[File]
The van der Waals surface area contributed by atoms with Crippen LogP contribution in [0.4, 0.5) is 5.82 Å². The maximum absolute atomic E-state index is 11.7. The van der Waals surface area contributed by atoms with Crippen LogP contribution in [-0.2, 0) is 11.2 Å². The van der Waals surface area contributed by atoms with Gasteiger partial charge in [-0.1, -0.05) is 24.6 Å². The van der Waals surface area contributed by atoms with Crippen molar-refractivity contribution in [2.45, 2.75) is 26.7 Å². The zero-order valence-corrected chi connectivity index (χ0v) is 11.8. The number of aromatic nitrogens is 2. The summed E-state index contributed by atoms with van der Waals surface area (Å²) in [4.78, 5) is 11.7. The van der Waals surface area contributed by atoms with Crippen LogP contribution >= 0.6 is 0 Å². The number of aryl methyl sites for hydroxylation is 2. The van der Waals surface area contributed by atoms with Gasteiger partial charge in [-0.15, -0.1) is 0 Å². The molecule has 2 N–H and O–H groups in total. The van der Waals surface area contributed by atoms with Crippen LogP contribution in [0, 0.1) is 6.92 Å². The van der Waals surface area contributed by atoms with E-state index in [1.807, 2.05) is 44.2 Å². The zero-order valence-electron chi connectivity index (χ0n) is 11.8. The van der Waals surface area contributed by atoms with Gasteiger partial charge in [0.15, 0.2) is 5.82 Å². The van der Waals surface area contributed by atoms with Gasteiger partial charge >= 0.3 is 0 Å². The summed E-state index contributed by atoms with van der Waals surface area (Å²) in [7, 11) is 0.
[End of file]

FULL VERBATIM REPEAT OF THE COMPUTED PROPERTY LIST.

The van der Waals surface area contributed by atoms with Crippen LogP contribution in [0.4, 0.5) is 5.82 Å². The maximum absolute atomic E-state index is 11.7. The van der Waals surface area contributed by atoms with Crippen LogP contribution in [-0.2, 0) is 11.2 Å². The van der Waals surface area contributed by atoms with Gasteiger partial charge in [-0.1, -0.05) is 24.6 Å². The van der Waals surface area contributed by atoms with Crippen molar-refractivity contribution in [2.45, 2.75) is 26.7 Å². The zero-order valence-corrected chi connectivity index (χ0v) is 11.8. The number of aromatic nitrogens is 2. The summed E-state index contributed by atoms with van der Waals surface area (Å²) in [4.78, 5) is 11.7. The van der Waals surface area contributed by atoms with Crippen LogP contribution >= 0.6 is 0 Å². The number of aryl methyl sites for hydroxylation is 2. The van der Waals surface area contributed by atoms with Gasteiger partial charge in [-0.15, -0.1) is 0 Å². The molecule has 2 N–H and O–H groups in total. The van der Waals surface area contributed by atoms with Crippen LogP contribution in [0, 0.1) is 6.92 Å². The van der Waals surface area contributed by atoms with E-state index in [1.807, 2.05) is 44.2 Å². The zero-order valence-electron chi connectivity index (χ0n) is 11.8. The van der Waals surface area contributed by atoms with Gasteiger partial charge in [0.15, 0.2) is 5.82 Å². The van der Waals surface area contributed by atoms with Gasteiger partial charge >= 0.3 is 0 Å². The summed E-state index contributed by atoms with van der Waals surface area (Å²) in [7, 11) is 0.